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This website is about Brazilian jiu jitsu (BJJ). I'm a black belt who started in 2006, teaching and training at Artemis BJJ in Bristol, UK. All content ©Can Sönmez

06 September 2012

06/09/2012 - GrappleThon Is Just Two Weeks Away! Also, Triangle Set-Ups

Teaching #71
Gracie Barra Bristol, (BJJ), Can Sönmez, Bristol, UK - 06/09/2012

We've managed to raise over £1000 for Meningitis UK so far! It's wonderful to see so many members of Gracie Barra Bristol coming together to raise some funds for charity. If you're reading this and you'd like to help, JustGiving accepts donations from anywhere in the world: the main team page is here, while my personal donation page is here (I'm still hoping to hit my personal target of £350, so it would be awesome if you're able to push me over it! ;D). The mighty Seymour 'Meerkatsu' Yang, who provided the excellent custom design for the t-shirts and posters, will also be taking part: his fundraising page is here. Finally, don't forget the whole thing will be streamed live over at Justin.TV, starting 9am BST on Saturday 22nd September. :D

In my class tonight, I continued with the triangle, as that's still the theme for all classes at the moment. This time, I wanted to cover some basic set-ups for the triangle. To refer to Ryan Hall yet again, he groups set-ups into three broad categories: the tap through triangle, the kick through triangle and the rotational triangle. In this lesson I wanted to look at the first two.

Starting with the most simple variant of the tap-through triangle, grip both of their wrists, or sleeves if you prefer. Alternatively, you could grip one wrist and then either their lapel or behind their head. Push their same side wrist into their stomach (some instructors advise pushing higher into the chest instead), then bring your same side leg up over their shoulder, effectively putting them into position. It's important you clear that arm, as you don't want them wriggling the arm back inside.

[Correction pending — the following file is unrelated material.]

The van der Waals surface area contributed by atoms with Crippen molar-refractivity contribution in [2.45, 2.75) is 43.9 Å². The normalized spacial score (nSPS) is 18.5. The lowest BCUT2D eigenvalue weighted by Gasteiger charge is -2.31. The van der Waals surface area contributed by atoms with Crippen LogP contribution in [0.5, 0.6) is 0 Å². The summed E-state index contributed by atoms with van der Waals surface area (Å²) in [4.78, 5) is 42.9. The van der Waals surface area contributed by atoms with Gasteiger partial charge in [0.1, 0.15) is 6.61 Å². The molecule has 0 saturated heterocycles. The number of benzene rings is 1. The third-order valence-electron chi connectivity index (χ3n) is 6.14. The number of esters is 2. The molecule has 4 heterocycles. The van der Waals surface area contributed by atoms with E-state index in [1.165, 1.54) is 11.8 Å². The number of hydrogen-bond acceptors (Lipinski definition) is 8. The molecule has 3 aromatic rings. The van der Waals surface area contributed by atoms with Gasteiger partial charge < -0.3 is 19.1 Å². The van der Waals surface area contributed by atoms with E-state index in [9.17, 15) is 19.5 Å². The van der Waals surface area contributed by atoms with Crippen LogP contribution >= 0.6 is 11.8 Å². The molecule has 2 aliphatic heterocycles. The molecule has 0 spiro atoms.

Put your other foot on their hip, then raise your own hips. This should cause their arm to extend and lift in front of you, ready to be pulled across your body. Of course, as you may remember from last week, Hall disagrees that this element of the triangle is all that important, emphasising that posture control should always be the priority rather than an unnecessary focus on the arm. Grab your shin and swing the back of your other leg over that shin, then swivel round to the side, squeezing for the submission.

As ever, Ryan Hall has a slightly different approach to the tap-through triangle. In keeping with his insistence on the importance of getting an efficient angle, he suggests shrimping out slightly to get on your side. By doing so you should knock them off-balance. If they try to square back up, that's when you can use their momentum to push their arm between your legs and lock in the triangle.

A simple option for the kick-through triangle is to again grab their wrist or sleeve, but this time shove it outwards rather than between your legs. Your other hand will be gripping either their lapel or behind their neck. You can then bring your knee through the gap created by shoving their arm, then kick straight up to begin locking up your triangle. Make sure to also raise your hips, as otherwise you may find it hard to lock your feet, unless you have especially long legs. It's even possible that if you can keep pushing the arm out, a kimura may become a possibility, meaning you can threaten a triangle and a keylock at the same time.

Again, Hall suggests getting onto your side to avoid facing their strength square-on. He feels it is then easier to push their arm out. Once there, shrimp out, in order to get your leg out and then kick through into the triangle set-up. It's also worth noting - as Hall points out - that you can combine the kick through and the tap through: when you try to push their arm out, they may manage to square back up and push their arm in, leading right back to the tap through set-up.

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